The International Herald Tribune, which is the global edition of the New York Times, has this absolutely fascinating story about a Muslim woman whose father, brother and husband have all been involved with Islamic terrorism. Written by Souad Mekhennet, it’s headlined “Stuck Between 2 Sides of Islam.” Here’s the lede:
Mariam Fizazi arrived in this north German port city five days before Sept. 11, 2001, when 19 terrorists changed the world.
Since then, this cheerful, 34-year-old woman has, she said, had her patience constantly tested by Allah.
“I have had it all — a brother who had been in a training camp in Afghanistan, then he and my father arrested for supporting terrorism in Morocco and then my husband, who decided to travel to Waziristan,” she said in her first media interview. “I think that is quite a lot to deal with for 10 years.”
She appears to bear little bitterness — neither toward the men whose actions have scarred her life, nor toward the authorities who have punished them.
“When I came here, I thought those who have another belief would be against us and not trustworthy,” she said. “But I have learned that there are good and bad people everywhere, no matter which religion they have.”
Talk about an interesting interview subject! The story is full of interesting tidbits about her brother, father and husband. But read it and tell me if you don’t have a few questions.
We get some information about what it’s like to have a husband leave you and your two children for jihad. We get some interesting details from her. She was previously married and had a daughter with her ex-husband. That child lives back in Morocco with her parents because her ex-husband would not let her leave when she moved to Hamburg. She has a six-year-old and seven-year-old child with the husband who left. She won’t wear her wedding ring any more. Here are some more details:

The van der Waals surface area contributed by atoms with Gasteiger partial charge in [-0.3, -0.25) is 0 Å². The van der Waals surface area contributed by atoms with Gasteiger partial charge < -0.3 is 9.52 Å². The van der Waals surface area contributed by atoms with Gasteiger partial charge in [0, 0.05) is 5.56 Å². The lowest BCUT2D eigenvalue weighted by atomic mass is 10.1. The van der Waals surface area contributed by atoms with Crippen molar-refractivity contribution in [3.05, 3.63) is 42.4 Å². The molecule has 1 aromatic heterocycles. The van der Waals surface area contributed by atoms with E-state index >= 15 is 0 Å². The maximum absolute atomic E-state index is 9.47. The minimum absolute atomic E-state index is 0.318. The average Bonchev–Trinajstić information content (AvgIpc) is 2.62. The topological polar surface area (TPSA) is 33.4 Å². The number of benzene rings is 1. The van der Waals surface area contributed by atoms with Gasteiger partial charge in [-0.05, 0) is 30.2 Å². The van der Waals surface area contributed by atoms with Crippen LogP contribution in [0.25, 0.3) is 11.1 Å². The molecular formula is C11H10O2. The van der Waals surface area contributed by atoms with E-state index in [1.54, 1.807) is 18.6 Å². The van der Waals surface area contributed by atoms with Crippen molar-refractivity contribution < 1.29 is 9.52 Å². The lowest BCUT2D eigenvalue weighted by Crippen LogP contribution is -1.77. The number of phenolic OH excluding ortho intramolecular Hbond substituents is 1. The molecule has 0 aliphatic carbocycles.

Ms. Fizazi has become what she calls an activist for her religion. “So many people have a wrong idea about what Islam is, and the converted women are the worst,” she said.
Because her father is an Islamic scholar, women seek her advice when they have problems — with their husbands, with Islam, she said.
“Islam has given women many rights, but very often women have no idea. They think Islam teaches them to say what their husband says, to follow what their husband wants them to follow, that is all nonsense,” she said, speaking in Arabic and emphasizing each word with her right hand.
The Internet is one platform where she discusses what she considers the right and wrong interpretations of Islam. “It’s important to be open toward the society we live in,” she said. She tells other Muslim women: “Don’t cut your children and yourself off.”
But it all seems kind of confusing to me. What does her view on women’s rights have to do with the situation with her first child? And is her father a respected Islamic scholar or, as we’re told later, identified by Western and Arab intelligence “as a preacher for jihadi movements.” Or both? We’re told his writings were found in the homes of many men who “went to Afghanistan and Iraq” and “gave young people legitimacy” for terrorist actions. He was the preacher at Al Quds Mosque in Hamburg when Mohammed Atta and other 9/11 plotters attended it.
And the two sides issue is conflated, again, when Ms. Fizazi reports that Hamburg Muslims were unhappy about 9/11 “but that all changed with the 2003 invasion of Iraq.”
I mean, what changed, precisely? And are there still two sides or not? We’re told that her father “and scores of other Islamists” were accused in attacks that killed 45 people in Casablanca. But in prison, her father started distancing himself “from some of what he had preached.” His sentence was reduced and he was released.
It ends by noting that the husband wasn’t killed, apparently, in a recent drone strike.
OK, like I said, it’s a really riveting read.
But considering that the whole premise is about a divide between two sides of Islam, I could have used a lot more explanation of what, precisely, those two sides are. I’m familiar with the template of “good Islam” vs. “bad Islam” but those stories need details, even if reality is much more complex than that. This seems like it could have been a great story for explaining divisions in certain teachings and how they manifest in different life choices. Even just an explanation of what, precisely, the father distanced himself from would have been helpful.